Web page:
European Court of Human Rights Declares Application Against NATO Member States Inadmissible

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Monday, April 1, 2002
Bruce Zagaris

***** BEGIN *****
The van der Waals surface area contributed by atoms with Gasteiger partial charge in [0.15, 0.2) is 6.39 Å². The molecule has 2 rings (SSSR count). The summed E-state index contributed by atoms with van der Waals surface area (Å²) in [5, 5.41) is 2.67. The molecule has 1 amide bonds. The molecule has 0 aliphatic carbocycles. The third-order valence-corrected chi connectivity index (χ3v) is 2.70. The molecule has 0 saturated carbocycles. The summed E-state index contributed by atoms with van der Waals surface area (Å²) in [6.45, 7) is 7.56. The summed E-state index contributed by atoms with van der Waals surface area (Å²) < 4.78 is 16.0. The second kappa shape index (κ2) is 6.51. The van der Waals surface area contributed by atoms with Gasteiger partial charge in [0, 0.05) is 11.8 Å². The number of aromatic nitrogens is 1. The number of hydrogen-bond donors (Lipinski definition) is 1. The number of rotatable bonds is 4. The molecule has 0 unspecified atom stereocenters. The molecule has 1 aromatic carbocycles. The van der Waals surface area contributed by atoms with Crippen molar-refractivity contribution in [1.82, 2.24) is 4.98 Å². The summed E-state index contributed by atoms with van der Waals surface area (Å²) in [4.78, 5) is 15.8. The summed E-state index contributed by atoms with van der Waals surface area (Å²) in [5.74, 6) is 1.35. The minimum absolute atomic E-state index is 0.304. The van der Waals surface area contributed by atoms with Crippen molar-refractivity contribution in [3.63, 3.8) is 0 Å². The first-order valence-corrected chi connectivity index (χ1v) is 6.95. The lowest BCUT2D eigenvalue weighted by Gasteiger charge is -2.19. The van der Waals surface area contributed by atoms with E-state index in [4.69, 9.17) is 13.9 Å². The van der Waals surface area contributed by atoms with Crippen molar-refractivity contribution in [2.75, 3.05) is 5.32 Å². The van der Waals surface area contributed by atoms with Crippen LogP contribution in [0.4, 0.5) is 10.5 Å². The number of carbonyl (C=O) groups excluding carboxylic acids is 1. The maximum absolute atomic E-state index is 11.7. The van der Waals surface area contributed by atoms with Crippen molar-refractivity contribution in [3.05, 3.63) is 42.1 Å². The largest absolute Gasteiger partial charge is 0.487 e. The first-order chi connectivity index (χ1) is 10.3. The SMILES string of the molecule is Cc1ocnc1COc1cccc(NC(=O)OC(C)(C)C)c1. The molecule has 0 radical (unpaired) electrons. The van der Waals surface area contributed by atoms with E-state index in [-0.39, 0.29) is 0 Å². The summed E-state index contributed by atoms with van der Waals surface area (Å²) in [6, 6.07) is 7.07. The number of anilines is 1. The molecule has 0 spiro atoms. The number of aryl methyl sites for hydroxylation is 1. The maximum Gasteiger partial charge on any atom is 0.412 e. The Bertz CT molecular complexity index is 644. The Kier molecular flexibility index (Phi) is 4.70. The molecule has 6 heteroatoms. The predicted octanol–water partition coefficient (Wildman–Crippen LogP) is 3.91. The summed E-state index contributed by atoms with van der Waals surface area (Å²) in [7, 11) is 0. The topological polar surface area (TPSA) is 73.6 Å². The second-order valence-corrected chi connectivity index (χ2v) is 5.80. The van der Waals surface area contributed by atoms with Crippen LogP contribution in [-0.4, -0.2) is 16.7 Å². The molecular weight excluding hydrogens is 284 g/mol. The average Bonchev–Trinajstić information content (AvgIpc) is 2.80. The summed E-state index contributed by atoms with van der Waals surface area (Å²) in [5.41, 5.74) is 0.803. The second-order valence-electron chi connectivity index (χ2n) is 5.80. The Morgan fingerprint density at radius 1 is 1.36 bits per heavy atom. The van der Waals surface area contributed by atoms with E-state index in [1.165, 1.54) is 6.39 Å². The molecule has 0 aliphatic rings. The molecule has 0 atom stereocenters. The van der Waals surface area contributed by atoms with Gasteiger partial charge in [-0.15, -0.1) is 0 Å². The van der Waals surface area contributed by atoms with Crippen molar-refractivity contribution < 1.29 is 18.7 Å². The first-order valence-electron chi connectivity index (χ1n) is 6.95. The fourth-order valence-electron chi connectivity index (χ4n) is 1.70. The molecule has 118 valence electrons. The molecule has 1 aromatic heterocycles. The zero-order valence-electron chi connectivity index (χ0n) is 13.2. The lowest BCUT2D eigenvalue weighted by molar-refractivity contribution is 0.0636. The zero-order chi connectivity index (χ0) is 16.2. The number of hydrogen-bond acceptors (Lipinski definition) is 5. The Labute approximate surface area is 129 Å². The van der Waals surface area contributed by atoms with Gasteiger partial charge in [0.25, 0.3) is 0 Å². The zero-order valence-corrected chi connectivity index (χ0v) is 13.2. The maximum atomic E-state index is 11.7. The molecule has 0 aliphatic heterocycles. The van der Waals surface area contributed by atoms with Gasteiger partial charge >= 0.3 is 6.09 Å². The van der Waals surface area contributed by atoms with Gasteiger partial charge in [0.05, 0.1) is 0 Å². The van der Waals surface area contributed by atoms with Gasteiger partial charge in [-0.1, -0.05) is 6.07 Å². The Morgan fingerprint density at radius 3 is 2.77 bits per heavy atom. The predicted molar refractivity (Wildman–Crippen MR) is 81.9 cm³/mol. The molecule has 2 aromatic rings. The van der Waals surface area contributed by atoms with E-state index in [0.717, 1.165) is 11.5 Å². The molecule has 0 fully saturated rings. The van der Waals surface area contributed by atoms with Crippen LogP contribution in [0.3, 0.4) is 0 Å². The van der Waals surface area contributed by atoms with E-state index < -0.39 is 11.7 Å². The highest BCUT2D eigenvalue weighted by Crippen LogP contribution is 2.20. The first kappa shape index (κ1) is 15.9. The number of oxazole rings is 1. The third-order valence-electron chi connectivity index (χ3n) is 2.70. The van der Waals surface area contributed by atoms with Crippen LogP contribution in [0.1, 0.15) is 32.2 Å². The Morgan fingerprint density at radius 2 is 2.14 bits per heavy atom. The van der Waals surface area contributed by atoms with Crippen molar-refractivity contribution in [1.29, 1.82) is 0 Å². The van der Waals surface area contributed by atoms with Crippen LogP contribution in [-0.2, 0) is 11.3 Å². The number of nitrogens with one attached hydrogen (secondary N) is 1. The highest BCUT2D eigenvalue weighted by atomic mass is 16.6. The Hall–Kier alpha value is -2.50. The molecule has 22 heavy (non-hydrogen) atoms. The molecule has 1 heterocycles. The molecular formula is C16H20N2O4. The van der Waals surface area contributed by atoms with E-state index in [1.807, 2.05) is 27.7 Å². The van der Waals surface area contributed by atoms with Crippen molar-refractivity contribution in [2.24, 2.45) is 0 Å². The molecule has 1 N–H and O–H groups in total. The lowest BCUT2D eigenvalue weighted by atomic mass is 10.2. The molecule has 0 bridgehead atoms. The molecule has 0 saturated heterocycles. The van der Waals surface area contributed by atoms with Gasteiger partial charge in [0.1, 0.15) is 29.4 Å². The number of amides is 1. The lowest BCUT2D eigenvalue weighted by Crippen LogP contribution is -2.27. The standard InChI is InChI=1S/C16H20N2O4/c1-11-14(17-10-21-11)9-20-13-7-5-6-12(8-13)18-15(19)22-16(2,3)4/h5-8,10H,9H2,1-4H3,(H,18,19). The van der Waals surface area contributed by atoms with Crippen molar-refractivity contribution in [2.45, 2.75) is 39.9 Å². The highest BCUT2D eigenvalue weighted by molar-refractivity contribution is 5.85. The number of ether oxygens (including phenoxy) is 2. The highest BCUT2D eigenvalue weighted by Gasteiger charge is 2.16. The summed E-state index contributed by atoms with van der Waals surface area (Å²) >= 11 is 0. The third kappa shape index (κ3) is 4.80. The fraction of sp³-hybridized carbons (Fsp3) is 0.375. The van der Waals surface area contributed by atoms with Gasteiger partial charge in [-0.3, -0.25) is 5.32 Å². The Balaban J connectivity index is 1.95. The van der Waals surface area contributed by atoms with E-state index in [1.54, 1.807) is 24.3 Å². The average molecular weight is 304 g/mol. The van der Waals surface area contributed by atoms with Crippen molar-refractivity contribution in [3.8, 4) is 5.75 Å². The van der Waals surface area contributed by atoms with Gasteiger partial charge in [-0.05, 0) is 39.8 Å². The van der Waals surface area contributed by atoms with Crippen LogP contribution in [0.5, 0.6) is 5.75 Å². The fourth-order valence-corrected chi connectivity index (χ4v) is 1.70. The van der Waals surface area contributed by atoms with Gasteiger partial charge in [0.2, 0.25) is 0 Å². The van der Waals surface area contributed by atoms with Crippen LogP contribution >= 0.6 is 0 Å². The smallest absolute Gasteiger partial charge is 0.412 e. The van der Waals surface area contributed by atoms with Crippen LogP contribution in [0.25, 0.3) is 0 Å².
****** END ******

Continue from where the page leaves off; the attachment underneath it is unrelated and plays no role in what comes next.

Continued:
On December 19, 2001, the Grand Chamber of the European Court of Human Rights declared the application in the case of Bankovic and others against Belgium and 16 other NATO Member States inadmissible. The decision was taken unanimously. The application was brought by six Yugoslav nations and concerned the bombing by NATO of the Radio Televiziji Srbije (Radio-Television Serbia-RTS) headquarters in Belgade during the air strike campaign against the Federal Republic of Yugoslavia during the Kosovo conflict in 1999. On April 23, 1999, a missile launched from NATO aircraft destroyed part of the building killing 16 people-including family members of the applicants and injuring another 16 people-including the last applicant. The applicants contended that the bombing of the RTS building violated articles 2, 10, and 13 of the European Convention on Human Rights (herinafter: ECHR). The principal question that had to be addressed by the Court was whether the applicants and their deceased family members fell within the scope of jurisdiction of the respondent states as meant by article 1 of the ECHR, which obliges state-parties to ensure to everyone within their jurisdiction the rights and freedoms defined in the treaty. The court came to the final conclusion that the application of the obligation under article 1 ECHR as proposed by the applicant would result in an undesirable cause and effect interpretation of jurisdiction according to which anyone adversely effected by an act imputable to a state-party wherever in the world it may have been committed or its consequence may be felt, would be brought within the jurisdiction of that state. The interpretation would furthermore result in the conclusion that the rights and freedoms defined by the ECHR could be divided and tailored to fit the particular circumstance of the act in question, thus the question whether an individual falls within the jurisdiction of a state would be equated with the distinct and consequent questions whether that individual can be considered a victim of a violation of the rights and freedoms guaranteed by the ECHR.